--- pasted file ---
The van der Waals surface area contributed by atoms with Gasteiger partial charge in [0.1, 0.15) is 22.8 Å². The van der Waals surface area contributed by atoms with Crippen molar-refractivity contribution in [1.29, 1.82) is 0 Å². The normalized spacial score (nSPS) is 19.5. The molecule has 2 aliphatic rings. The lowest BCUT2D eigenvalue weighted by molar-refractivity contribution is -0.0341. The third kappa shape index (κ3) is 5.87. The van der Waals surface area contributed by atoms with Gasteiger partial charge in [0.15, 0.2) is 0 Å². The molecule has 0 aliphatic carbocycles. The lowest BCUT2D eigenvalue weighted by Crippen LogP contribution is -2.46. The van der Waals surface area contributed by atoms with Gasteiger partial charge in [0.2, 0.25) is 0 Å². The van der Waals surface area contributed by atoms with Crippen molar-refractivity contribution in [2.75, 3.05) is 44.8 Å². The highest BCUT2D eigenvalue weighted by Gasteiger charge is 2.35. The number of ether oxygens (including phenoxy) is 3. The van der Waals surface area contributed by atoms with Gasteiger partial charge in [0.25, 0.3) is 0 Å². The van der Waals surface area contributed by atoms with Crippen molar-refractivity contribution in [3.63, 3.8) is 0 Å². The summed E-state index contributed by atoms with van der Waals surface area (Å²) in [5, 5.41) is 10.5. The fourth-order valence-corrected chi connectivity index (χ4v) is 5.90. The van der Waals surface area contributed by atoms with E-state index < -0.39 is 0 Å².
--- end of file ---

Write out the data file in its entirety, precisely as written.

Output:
The van der Waals surface area contributed by atoms with Gasteiger partial charge in [0.1, 0.15) is 22.8 Å². The van der Waals surface area contributed by atoms with Crippen molar-refractivity contribution in [1.29, 1.82) is 0 Å². The normalized spacial score (nSPS) is 19.5. The molecule has 2 aliphatic rings. The lowest BCUT2D eigenvalue weighted by molar-refractivity contribution is -0.0341. The third kappa shape index (κ3) is 5.87. The van der Waals surface area contributed by atoms with Gasteiger partial charge in [0.15, 0.2) is 0 Å². The molecule has 0 aliphatic carbocycles. The lowest BCUT2D eigenvalue weighted by Crippen LogP contribution is -2.46. The van der Waals surface area contributed by atoms with Gasteiger partial charge in [0.2, 0.25) is 0 Å². The van der Waals surface area contributed by atoms with Crippen molar-refractivity contribution in [2.75, 3.05) is 44.8 Å². The highest BCUT2D eigenvalue weighted by Gasteiger charge is 2.35. The number of ether oxygens (including phenoxy) is 3. The van der Waals surface area contributed by atoms with Gasteiger partial charge in [0.25, 0.3) is 0 Å². The van der Waals surface area contributed by atoms with Crippen molar-refractivity contribution in [3.63, 3.8) is 0 Å². The summed E-state index contributed by atoms with van der Waals surface area (Å²) in [5, 5.41) is 10.5. The fourth-order valence-corrected chi connectivity index (χ4v) is 5.90. The van der Waals surface area contributed by atoms with E-state index < -0.39 is 0 Å².